The direct increase in canola and wheat production would be worth A$135
million ($81 million) a year, the report said.

But with canola boosting wheat yields overall by 20 percent because of
fertiliser benefits, Australia would reap an extra 500,000 tonnes of
wheat worth A$100 million a year overall because of the canola crop, the
report said.


GM canola reduced herbicide use in the Canadian industry by 40 percent,
the report said. This was in line with Monsanto Co's (MON.N) Ingard GM
cotton, which had reduced pesticide use in the Australian industry by 50
percent between 1999 and 2001, it said.

Monsanto field work claimed a 10-20 percent yield benefit over
conventional canola and a 20 percent benefit over conventional herbicide-
tolerant canola, the report said.

This was consistent with Canadian yield benefits, it said.

Risks such as the movement of pollen from GM to conventional crops were
considered manageable, the university report said.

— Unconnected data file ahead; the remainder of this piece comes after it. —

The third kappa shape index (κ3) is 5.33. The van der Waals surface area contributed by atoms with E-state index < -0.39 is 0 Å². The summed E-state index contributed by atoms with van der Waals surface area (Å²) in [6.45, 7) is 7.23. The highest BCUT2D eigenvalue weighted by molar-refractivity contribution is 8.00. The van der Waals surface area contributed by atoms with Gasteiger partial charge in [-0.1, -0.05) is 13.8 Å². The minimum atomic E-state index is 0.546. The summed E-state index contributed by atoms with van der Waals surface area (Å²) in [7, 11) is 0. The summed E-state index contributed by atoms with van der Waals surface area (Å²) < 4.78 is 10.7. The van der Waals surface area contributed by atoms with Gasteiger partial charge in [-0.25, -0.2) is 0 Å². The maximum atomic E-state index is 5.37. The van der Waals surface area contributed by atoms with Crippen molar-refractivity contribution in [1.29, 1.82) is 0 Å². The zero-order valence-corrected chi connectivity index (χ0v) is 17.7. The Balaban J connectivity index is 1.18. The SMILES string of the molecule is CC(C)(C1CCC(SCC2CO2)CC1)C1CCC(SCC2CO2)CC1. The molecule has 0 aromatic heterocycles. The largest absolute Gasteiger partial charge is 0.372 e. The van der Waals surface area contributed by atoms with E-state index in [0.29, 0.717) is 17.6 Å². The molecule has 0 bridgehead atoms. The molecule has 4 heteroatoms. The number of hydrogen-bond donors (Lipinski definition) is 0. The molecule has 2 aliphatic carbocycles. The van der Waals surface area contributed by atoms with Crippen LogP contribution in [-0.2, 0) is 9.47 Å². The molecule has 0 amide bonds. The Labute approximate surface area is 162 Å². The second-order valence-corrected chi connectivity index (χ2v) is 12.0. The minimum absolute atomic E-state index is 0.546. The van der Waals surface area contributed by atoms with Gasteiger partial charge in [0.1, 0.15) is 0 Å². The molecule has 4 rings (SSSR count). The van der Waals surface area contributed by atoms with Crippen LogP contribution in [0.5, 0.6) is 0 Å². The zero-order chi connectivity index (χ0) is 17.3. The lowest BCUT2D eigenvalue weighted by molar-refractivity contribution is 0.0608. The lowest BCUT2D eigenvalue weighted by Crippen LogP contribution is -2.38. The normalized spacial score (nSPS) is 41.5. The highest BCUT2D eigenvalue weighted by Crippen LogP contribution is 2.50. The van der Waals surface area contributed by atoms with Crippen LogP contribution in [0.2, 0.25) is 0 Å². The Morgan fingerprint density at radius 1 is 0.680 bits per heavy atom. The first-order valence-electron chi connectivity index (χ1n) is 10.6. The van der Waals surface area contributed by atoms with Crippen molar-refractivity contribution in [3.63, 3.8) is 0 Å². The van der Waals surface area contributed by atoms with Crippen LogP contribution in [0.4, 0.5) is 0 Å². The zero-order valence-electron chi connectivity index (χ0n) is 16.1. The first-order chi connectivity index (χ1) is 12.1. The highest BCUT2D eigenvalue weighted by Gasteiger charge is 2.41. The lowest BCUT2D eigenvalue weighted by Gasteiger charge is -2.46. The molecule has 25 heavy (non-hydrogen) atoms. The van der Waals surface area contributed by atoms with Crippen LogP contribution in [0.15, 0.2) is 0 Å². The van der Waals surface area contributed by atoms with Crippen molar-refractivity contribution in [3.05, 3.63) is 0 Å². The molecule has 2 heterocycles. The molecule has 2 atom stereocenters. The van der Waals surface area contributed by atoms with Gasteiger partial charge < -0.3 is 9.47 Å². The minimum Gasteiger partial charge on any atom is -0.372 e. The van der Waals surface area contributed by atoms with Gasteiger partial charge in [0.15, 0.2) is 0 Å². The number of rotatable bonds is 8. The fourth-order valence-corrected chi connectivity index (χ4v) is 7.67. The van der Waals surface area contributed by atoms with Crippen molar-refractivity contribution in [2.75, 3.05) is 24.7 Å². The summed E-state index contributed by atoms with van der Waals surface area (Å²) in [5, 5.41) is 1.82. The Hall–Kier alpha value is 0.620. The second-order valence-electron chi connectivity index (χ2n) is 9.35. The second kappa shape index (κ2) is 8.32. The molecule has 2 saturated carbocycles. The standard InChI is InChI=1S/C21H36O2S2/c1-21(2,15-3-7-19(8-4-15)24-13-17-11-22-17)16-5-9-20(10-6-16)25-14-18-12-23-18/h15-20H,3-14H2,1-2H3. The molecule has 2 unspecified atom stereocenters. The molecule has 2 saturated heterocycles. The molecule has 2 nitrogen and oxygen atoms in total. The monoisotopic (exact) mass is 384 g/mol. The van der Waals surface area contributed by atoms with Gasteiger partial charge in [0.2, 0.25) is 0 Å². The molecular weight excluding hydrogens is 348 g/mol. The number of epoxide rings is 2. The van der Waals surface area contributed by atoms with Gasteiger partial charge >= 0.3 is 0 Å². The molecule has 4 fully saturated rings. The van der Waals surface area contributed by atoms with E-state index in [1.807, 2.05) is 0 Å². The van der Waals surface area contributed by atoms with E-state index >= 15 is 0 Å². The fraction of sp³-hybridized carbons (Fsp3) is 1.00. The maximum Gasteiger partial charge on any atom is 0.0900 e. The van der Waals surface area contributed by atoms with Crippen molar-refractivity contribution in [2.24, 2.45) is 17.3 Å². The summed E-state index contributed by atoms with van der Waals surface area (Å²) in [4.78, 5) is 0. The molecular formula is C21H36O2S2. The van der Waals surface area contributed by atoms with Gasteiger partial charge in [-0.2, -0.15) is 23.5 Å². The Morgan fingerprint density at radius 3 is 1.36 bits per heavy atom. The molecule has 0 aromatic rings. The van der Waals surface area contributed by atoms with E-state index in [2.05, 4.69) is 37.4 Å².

The study was based on GM canola replacing 50 percent of conventional
herbicide-tolerant canola and 40 percent of conventional canola, with an
additional 160,000 hectares planted to the oilseed because of the new

After years of debate and official inquiries, two proposed GM canola
varieties are currently under advanced consideration by national
authority The Office of the Gene Technology Regulator.

One, InVigor, is produced by Germany's Bayer CropScience (BAYG.DE).
RoundupReady is produced by U.S.-based Monsanto.

The regulator is seen close to issuing a risk assessment report, which
would open two months of public comment, allowing just enough time for
the planting of a 2003 GM crop.

                                  PART II
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TITLE:  Potential Biotechnology Benefits Must Not Be Overlooked
SOURCE: National Farmers' Federation, Australia, Press Release
DATE:   Mar 26, 2003

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Potential Biotechnology Benefits Must Not Be Overlooked